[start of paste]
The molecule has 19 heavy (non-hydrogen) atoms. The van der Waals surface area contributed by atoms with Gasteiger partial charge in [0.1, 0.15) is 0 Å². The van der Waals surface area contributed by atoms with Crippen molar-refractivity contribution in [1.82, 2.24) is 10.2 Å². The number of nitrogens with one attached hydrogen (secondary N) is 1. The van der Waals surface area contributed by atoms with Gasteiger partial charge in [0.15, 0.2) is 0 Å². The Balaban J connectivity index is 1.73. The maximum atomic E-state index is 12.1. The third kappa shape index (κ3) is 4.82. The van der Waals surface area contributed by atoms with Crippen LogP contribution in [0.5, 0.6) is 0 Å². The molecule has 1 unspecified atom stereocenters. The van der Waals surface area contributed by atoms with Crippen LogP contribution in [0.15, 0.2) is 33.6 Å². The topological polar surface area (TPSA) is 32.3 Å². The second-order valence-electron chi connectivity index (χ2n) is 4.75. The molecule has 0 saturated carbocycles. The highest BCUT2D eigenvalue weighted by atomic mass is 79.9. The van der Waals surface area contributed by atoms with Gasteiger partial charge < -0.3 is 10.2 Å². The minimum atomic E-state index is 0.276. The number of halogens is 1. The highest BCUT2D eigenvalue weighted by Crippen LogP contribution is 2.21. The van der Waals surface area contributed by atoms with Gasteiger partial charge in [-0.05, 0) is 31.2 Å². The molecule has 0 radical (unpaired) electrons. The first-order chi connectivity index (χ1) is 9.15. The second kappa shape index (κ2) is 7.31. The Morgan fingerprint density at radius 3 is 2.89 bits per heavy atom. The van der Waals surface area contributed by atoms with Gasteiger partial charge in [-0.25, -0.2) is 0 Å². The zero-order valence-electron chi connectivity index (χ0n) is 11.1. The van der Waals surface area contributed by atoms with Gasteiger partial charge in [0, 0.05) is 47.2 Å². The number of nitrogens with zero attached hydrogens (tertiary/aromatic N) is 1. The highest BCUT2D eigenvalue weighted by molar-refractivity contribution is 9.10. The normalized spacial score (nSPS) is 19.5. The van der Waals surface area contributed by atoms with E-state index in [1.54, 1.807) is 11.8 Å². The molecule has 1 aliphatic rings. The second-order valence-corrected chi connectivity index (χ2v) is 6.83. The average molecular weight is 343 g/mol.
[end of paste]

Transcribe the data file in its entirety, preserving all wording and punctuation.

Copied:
The molecule has 19 heavy (non-hydrogen) atoms. The van der Waals surface area contributed by atoms with Gasteiger partial charge in [0.1, 0.15) is 0 Å². The van der Waals surface area contributed by atoms with Crippen molar-refractivity contribution in [1.82, 2.24) is 10.2 Å². The number of nitrogens with one attached hydrogen (secondary N) is 1. The van der Waals surface area contributed by atoms with Gasteiger partial charge in [0.15, 0.2) is 0 Å². The Balaban J connectivity index is 1.73. The maximum atomic E-state index is 12.1. The third kappa shape index (κ3) is 4.82. The van der Waals surface area contributed by atoms with Crippen LogP contribution in [0.5, 0.6) is 0 Å². The molecule has 1 unspecified atom stereocenters. The van der Waals surface area contributed by atoms with Crippen LogP contribution in [0.15, 0.2) is 33.6 Å². The topological polar surface area (TPSA) is 32.3 Å². The second-order valence-electron chi connectivity index (χ2n) is 4.75. The molecule has 0 saturated carbocycles. The highest BCUT2D eigenvalue weighted by atomic mass is 79.9. The van der Waals surface area contributed by atoms with Gasteiger partial charge < -0.3 is 10.2 Å². The minimum atomic E-state index is 0.276. The number of halogens is 1. The highest BCUT2D eigenvalue weighted by Crippen LogP contribution is 2.21. The van der Waals surface area contributed by atoms with Gasteiger partial charge in [-0.05, 0) is 31.2 Å². The molecule has 0 radical (unpaired) electrons. The first-order chi connectivity index (χ1) is 9.15. The second kappa shape index (κ2) is 7.31. The Morgan fingerprint density at radius 3 is 2.89 bits per heavy atom. The van der Waals surface area contributed by atoms with Gasteiger partial charge in [-0.25, -0.2) is 0 Å². The zero-order valence-electron chi connectivity index (χ0n) is 11.1. The van der Waals surface area contributed by atoms with Gasteiger partial charge in [0, 0.05) is 47.2 Å². The number of nitrogens with zero attached hydrogens (tertiary/aromatic N) is 1. The highest BCUT2D eigenvalue weighted by molar-refractivity contribution is 9.10. The normalized spacial score (nSPS) is 19.5. The van der Waals surface area contributed by atoms with E-state index in [1.54, 1.807) is 11.8 Å². The molecule has 1 aliphatic rings. The second-order valence-corrected chi connectivity index (χ2v) is 6.83. The average molecular weight is 343 g/mol.